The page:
You might not be familiar with a certain gastronomic website, The Passionate Foodie. If you do know it, you probably go to it for excellent advice about food and drink, as well as interesting articles about the history of food and drink. You probably do not go to it for advice on the epistemology of what you learn from journalists and other writers.
But that’s exactly what we have in this case: an excellent article in The Passionate Foodie that’s not about food or drink but about whether you can trust what you read online! There are some people, such as the gentleman pictured here, whom you know right away that you cannot trust—but more generally who do you believe?
Richard Auffrey, the eponymous passionate foodie, does make one reference in that article to claims about food and drink, but mostly he’s writing more generally about whether to believe what you read. He even delves briefly into linguistics! The entire article, which is very short, is most definitely worth reading. Here is one paragraph:
The key to discerning an accurate source, to determine what to believe, is to question everything. Question motivations, knowledge levels, biases and more. Don’t accept anything at face value. Yes, it takes more time to do this, but it pays off in the end by providing you better and more accurate answers. That questioning can help you trust your source more. For example, the longer you follow a writer, the better you will understand them, and the better you can assess their biases, preferences, and knowledge level. That will lead to a better bond of trust.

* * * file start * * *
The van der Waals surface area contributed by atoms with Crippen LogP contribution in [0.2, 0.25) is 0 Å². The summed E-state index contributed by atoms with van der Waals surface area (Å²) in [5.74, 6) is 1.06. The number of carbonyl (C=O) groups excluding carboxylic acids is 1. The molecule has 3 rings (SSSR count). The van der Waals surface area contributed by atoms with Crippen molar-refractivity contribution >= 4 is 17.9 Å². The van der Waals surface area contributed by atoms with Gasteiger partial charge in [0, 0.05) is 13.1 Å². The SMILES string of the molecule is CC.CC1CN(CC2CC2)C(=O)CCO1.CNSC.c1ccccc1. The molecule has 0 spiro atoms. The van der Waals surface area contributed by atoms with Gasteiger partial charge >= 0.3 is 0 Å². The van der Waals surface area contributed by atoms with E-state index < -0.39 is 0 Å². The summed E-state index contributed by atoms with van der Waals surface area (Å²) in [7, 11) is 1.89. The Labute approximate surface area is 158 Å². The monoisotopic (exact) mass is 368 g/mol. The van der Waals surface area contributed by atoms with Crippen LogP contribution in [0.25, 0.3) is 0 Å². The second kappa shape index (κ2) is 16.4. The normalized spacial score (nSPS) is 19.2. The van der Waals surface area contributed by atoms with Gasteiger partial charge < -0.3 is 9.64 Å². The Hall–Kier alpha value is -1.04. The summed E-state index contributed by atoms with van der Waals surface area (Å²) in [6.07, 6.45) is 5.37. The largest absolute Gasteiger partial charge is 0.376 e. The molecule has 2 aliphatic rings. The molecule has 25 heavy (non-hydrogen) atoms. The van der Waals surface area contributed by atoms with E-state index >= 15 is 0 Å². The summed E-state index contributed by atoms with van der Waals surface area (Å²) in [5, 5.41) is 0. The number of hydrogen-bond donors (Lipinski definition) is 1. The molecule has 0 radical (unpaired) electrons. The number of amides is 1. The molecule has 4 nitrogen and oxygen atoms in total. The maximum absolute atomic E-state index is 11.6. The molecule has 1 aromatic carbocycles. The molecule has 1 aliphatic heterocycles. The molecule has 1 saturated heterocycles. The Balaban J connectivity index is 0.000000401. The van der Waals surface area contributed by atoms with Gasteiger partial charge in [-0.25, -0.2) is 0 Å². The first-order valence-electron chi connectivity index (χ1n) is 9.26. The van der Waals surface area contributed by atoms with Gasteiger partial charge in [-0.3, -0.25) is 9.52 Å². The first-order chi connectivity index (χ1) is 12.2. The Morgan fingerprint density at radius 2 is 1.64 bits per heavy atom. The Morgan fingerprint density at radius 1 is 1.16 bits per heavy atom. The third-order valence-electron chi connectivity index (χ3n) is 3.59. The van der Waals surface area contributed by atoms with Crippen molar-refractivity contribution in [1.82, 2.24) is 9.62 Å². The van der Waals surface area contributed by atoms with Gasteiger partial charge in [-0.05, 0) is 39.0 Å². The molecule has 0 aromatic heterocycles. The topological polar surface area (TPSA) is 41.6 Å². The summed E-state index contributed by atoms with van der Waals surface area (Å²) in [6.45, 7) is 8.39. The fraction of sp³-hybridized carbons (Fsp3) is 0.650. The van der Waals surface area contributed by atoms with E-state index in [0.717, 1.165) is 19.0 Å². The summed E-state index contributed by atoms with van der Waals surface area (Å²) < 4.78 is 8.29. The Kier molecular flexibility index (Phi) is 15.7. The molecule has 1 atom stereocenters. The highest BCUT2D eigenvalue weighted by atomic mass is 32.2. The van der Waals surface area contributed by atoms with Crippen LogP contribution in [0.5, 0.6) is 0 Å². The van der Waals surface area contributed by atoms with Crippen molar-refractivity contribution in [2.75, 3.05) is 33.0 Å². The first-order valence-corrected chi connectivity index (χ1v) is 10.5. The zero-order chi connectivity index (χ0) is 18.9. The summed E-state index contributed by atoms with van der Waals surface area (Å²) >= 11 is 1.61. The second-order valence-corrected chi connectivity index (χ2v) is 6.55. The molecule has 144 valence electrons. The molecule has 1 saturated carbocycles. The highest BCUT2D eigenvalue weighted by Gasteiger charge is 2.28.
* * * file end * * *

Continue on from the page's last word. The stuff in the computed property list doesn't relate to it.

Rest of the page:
Yes, that may perhaps sound a bit extreme, but when you read it in context you’ll see that it’s not extreme at all. It’s merely sensible.
Yesterday I had a slightly odd conversation on a closely related subject. I was at a farmers market, patiently waiting at a stall while the vendor was chatting with a customer. When I said that I had taught at Weston High School—you don’t need to know how that topic came up, except that it was closely related to a discussion of food and restaurants!—it turned out that the vendor had gone to Weston and the customer had gone to a yeshiva (I didn’t ask which one), where a rabbi had criticized him for asking too many questions. I was surprised and remarked that I had always believed that we Jews are encouraged to ask questions, and not just at the Seder! Said customer agreed but said that apparently he had been asking “the wrong questions.”
So go read Auffrey’s article, and ask the right questions.